A while back, someone told me that someone told them this piece of advice that was apparently more memorable than any of the people who passed it on: Don’t call yourself an “aspiring writer.” Call yourself a writer.
I’ve begun passing it on to my students. Whenever they call themselves “aspiring,” I tell them they can and should call themselves writers. They’re in my class, which means they’re writing. Therefore they are writers.
It’s not just about semantics, but about a mindset. If you say you’re aspiring, you let yourself off the hook. You can more easily get out of the writing part. And this is the absolute most important part of this advice: You do not get to call yourself a writer if you do not write. I know some people add the “aspiring” because they don’t want to seem like posers. I appreciate the impulse. It makes me uneasy to call myself a dancer just because I go to dance class, or a singer just because I sing in a very amateur band on occasion. But I guess I should embrace those if I want to keep at them.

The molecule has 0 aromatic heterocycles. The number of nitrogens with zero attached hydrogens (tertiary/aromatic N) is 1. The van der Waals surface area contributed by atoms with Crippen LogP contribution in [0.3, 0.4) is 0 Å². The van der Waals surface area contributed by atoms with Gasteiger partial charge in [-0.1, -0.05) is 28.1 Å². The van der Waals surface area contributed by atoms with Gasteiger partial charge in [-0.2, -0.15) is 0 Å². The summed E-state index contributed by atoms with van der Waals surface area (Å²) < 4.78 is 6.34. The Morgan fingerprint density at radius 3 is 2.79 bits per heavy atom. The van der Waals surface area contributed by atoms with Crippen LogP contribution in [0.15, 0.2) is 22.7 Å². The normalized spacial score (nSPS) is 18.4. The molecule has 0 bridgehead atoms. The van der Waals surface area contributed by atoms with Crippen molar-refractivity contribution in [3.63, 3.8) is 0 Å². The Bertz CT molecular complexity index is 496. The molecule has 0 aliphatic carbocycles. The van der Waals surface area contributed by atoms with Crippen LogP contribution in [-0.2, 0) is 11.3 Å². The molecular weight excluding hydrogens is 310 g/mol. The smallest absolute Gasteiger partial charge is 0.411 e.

There is nothing more annoying than people claiming to be writers, then not actually writing. (And don’t get me started on people who say they write but don’t read.) Don’t be one of those people. Instead, go ahead and call yourself a writer. Then get back to writing.